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This article describes the scoring system in Arcaea in detail, as well as various other mechanics.

Timing & Scoring Edit

Like other rhythm games, you will gain more or less points depending on how good your timing is when hitting notes. In Arcaea, a PURE indicates the best timing.

Timing Score Combo Notes
Timing-Pure 100% (+1 point) Yes Hitting a PURE note without an EARLY/LATE (perfect timing) adds 1 bonus point. EARLY/LATE is when your timing is slightly off.
Timing-Far 50% Yes Hitting a note with slightly early or late timing gives 50% the normal points.
Timing-Lost 0% No When you miss a note, or press significantly early in some cases, it is considered LOST, breaking your combo and giving no points.

Each note's score is calculated by dividing the max score, 10,000,000 points, by the number of notes in the song. For example, if a song has 1,000 notes, each note will be worth a maximum of 10,000 points. For a PURE hit, you will get the full 10,000; for a FAR, you will get only 50% of the note's value, in this example 5,000.

In addition, if you hit a PURE note without EARLY/LATE, you get an extra 1 bonus point on top of all this. This means that the theoretical maximum score for a song is 10,000,000 plus the number of notes in the song. For example, Sheriruth [FTR] has 1,151 notes, so its maximum theoretical score is 10,001,151.

Unlike many other rhythm games, combos have no effect on your score.

Theoretically, it is possible to get over 10,000,000 points without a Pure Memory, but not in any of the songs currently released. For example, say a chart has 2,500 notes. 2,499 PURE hits with perfect timing and 1 FAR will give a total score of (2,499 + 1/2) / 2,500 * 10,000,000 + 2,499 = 10,000,499. Any song with enough notes to do this with, however, will almost certainly be extremely difficult.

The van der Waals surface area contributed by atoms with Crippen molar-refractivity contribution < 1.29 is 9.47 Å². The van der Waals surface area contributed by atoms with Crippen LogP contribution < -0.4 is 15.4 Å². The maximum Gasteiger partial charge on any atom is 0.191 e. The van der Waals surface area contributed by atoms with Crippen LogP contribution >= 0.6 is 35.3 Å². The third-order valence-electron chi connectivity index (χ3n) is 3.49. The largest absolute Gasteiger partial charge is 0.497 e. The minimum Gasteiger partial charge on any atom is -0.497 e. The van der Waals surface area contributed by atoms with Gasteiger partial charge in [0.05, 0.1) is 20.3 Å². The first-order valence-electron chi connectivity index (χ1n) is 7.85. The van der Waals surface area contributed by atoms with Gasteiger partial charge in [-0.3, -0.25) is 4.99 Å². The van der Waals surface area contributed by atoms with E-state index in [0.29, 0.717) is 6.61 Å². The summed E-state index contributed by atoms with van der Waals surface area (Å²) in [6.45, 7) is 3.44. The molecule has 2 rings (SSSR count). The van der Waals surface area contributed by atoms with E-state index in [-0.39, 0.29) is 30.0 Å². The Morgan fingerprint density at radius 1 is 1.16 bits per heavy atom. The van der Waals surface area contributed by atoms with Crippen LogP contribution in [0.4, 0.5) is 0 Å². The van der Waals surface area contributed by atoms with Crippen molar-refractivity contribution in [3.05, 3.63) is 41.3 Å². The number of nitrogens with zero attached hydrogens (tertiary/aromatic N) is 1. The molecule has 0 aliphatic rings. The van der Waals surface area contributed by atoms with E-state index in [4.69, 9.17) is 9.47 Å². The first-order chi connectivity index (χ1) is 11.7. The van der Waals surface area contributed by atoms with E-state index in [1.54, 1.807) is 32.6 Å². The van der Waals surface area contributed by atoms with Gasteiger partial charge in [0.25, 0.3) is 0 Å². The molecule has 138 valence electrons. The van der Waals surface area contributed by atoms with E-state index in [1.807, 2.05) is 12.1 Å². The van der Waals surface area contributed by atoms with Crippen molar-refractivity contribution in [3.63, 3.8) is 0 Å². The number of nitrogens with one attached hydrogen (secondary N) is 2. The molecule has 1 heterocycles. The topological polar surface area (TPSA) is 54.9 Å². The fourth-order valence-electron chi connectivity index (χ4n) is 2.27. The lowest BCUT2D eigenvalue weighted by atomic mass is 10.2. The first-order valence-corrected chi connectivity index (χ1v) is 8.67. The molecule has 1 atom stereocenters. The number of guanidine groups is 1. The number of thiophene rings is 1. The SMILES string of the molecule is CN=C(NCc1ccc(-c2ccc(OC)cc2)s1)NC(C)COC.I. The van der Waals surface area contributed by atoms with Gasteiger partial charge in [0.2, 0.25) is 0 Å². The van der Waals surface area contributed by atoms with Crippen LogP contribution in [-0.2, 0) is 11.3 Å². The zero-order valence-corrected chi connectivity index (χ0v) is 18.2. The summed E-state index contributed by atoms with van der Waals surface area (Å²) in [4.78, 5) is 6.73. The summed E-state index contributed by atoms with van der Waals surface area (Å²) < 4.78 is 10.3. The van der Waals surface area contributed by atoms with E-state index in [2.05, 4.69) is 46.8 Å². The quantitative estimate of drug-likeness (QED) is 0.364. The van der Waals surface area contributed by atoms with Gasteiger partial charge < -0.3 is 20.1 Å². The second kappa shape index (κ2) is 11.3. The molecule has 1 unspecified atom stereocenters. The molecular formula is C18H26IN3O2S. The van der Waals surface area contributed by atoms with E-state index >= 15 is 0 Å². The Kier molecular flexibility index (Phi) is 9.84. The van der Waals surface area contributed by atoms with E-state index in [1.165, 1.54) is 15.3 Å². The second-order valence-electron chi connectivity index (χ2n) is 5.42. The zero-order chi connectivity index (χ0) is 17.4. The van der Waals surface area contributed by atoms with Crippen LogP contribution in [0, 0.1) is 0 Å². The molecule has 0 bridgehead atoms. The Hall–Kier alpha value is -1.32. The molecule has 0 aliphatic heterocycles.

• It is estimated that a minimum of 1000*sqrt(5) ≈ 2237 notes is required for it to happen.

Timing Display Edit

When you touch the PURE timing count on the result screen, you'll see additional details when you complete a song.

Result details

Image credit: Japanese Arcaea Wiki (

  • 1 — How many true PURE notes you hit.
  • 2 — How many FAR EARLY notes you hit, followed by PURE EARLY notes in parentheses.
  • 3 — How many FAR LATE notes you hit, followed by PURE LATE notes in parentheses.

For example, in the above image, the player hit 631 notes with PURE timing, with 594 of them being perfect. They hit 1 note with FAR timing; and that one note was LATE, with no EARLY notes. 19 PURE notes were LATE, and 18 were EARLY.

Grades Edit

Grade Score Range
Grade-EX 9,800,000 or above
Grade-AA 9,500,000 - 9,799,999
Grade-A 9,200,000 - 9,499,999
Grade-B 8,900,000 - 9,199,999
Grade-C 8,600,000 - 8,899,999
Grade-D 0 - 8,599,999

Titles Edit

After every play, you get a title.

Title Badge Condition
Title-purememory Badge-purememory Hit all notes with PURE timing.
Title-fullrecall Badge-fullrecall Hit all notes.
Title-trackcomplete Badge-trackcomplete-hard Complete a song with a HARD skill triggered. This will overwrite the easy/normal clear badge, and when sorting songs by Grade, any song cleared with a HARD skill will appear before songs cleared normally, even if they have the same grade.
Badge-trackcomplete Complete a song with at least 70% Recollection Rate.
Badge-trackcomplete-easy Complete a song with at least 70% Recollection Rate with an EASY skill or an OVERFLOW triggered. Achieving this title is only sufficient in case of clearing to unlock other songs. This can be overwritten by any clear type other than an L.
Title-tracklost Badge-tracklost Complete a song with less than 70% Recollection Rate with any skill (or fall to 0% Recollection Rate with a HARD skill).

Potential Edit

See Potential.

Reward and Currency Edit

See Currency.

Notes Density Edit

You can calculate average notes per minute, or note density, by dividing the number of notes in the song by the song's length. This is not necessarily useful, as some of the game's difficulty comes from long arc notes, and only provides a very rough estimate of a song's difficulty. In Song Data, the note density is calculated as notes per second.